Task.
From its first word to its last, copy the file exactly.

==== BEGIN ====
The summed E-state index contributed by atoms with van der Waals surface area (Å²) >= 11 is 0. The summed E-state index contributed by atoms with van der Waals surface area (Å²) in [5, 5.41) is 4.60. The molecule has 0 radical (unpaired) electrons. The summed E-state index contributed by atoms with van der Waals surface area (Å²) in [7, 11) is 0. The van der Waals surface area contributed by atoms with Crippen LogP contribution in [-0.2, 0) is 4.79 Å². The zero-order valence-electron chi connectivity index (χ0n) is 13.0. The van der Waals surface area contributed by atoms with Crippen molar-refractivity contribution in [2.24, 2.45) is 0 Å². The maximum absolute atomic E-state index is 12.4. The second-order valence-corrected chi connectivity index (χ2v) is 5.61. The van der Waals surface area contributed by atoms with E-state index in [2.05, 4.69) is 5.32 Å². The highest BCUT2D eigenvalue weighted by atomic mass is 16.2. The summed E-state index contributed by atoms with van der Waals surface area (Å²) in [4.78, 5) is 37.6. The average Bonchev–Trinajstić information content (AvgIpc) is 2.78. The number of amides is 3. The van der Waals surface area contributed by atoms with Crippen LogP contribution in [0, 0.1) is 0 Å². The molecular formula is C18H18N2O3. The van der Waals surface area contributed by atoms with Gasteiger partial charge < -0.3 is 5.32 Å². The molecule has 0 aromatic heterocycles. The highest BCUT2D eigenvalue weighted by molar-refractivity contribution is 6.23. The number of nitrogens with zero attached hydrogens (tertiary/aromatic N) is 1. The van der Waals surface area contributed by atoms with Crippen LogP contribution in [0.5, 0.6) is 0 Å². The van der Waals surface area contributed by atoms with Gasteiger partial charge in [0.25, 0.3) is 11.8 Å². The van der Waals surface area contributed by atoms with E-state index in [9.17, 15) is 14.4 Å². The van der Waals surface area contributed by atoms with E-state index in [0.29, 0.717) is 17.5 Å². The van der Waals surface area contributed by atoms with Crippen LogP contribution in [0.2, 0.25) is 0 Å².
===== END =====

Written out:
The summed E-state index contributed by atoms with van der Waals surface area (Å²) >= 11 is 0. The summed E-state index contributed by atoms with van der Waals surface area (Å²) in [5, 5.41) is 4.60. The molecule has 0 radical (unpaired) electrons. The summed E-state index contributed by atoms with van der Waals surface area (Å²) in [7, 11) is 0. The van der Waals surface area contributed by atoms with Crippen LogP contribution in [-0.2, 0) is 4.79 Å². The zero-order valence-electron chi connectivity index (χ0n) is 13.0. The van der Waals surface area contributed by atoms with Crippen molar-refractivity contribution in [2.24, 2.45) is 0 Å². The maximum absolute atomic E-state index is 12.4. The second-order valence-corrected chi connectivity index (χ2v) is 5.61. The van der Waals surface area contributed by atoms with E-state index in [2.05, 4.69) is 5.32 Å². The highest BCUT2D eigenvalue weighted by atomic mass is 16.2. The summed E-state index contributed by atoms with van der Waals surface area (Å²) in [4.78, 5) is 37.6. The average Bonchev–Trinajstić information content (AvgIpc) is 2.78. The number of amides is 3. The van der Waals surface area contributed by atoms with Crippen LogP contribution in [0, 0.1) is 0 Å². The molecular formula is C18H18N2O3. The van der Waals surface area contributed by atoms with Gasteiger partial charge < -0.3 is 5.32 Å². The molecule has 0 aromatic heterocycles. The highest BCUT2D eigenvalue weighted by molar-refractivity contribution is 6.23. The number of nitrogens with zero attached hydrogens (tertiary/aromatic N) is 1. The van der Waals surface area contributed by atoms with Crippen LogP contribution in [0.5, 0.6) is 0 Å². The van der Waals surface area contributed by atoms with Gasteiger partial charge in [0.25, 0.3) is 11.8 Å². The van der Waals surface area contributed by atoms with E-state index in [9.17, 15) is 14.4 Å². The van der Waals surface area contributed by atoms with E-state index in [0.29, 0.717) is 17.5 Å². The van der Waals surface area contributed by atoms with Crippen LogP contribution in [0.2, 0.25) is 0 Å².